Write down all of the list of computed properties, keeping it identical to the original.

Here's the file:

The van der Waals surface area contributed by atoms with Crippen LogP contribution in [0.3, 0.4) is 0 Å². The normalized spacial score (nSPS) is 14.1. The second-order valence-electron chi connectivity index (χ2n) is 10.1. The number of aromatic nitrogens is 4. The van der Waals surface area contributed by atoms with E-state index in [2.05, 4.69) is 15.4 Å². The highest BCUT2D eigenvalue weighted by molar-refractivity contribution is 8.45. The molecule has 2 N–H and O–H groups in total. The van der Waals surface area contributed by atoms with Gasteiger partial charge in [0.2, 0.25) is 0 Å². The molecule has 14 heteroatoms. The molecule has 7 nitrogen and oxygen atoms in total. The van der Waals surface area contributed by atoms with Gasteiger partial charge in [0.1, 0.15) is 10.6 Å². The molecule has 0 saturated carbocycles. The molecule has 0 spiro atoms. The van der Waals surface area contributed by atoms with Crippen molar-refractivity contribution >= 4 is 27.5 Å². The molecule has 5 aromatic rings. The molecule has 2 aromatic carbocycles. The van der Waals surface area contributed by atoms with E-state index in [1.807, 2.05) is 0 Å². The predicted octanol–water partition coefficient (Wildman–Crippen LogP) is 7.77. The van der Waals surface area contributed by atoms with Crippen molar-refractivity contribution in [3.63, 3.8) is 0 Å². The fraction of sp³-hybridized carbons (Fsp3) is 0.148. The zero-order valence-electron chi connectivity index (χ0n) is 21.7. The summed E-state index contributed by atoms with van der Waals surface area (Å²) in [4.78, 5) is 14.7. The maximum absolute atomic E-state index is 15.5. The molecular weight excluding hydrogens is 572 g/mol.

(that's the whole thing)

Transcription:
The van der Waals surface area contributed by atoms with Crippen LogP contribution in [0.3, 0.4) is 0 Å². The normalized spacial score (nSPS) is 14.1. The second-order valence-electron chi connectivity index (χ2n) is 10.1. The number of aromatic nitrogens is 4. The van der Waals surface area contributed by atoms with E-state index in [2.05, 4.69) is 15.4 Å². The highest BCUT2D eigenvalue weighted by molar-refractivity contribution is 8.45. The molecule has 2 N–H and O–H groups in total. The van der Waals surface area contributed by atoms with Gasteiger partial charge in [0.2, 0.25) is 0 Å². The molecule has 14 heteroatoms. The molecule has 7 nitrogen and oxygen atoms in total. The van der Waals surface area contributed by atoms with Gasteiger partial charge in [0.1, 0.15) is 10.6 Å². The molecule has 0 saturated carbocycles. The molecule has 0 spiro atoms. The van der Waals surface area contributed by atoms with Crippen molar-refractivity contribution >= 4 is 27.5 Å². The molecule has 5 aromatic rings. The molecule has 2 aromatic carbocycles. The van der Waals surface area contributed by atoms with E-state index in [1.807, 2.05) is 0 Å². The predicted octanol–water partition coefficient (Wildman–Crippen LogP) is 7.77. The van der Waals surface area contributed by atoms with Crippen molar-refractivity contribution in [3.63, 3.8) is 0 Å². The fraction of sp³-hybridized carbons (Fsp3) is 0.148. The zero-order valence-electron chi connectivity index (χ0n) is 21.7. The summed E-state index contributed by atoms with van der Waals surface area (Å²) in [4.78, 5) is 14.7. The maximum absolute atomic E-state index is 15.5. The molecular weight excluding hydrogens is 572 g/mol.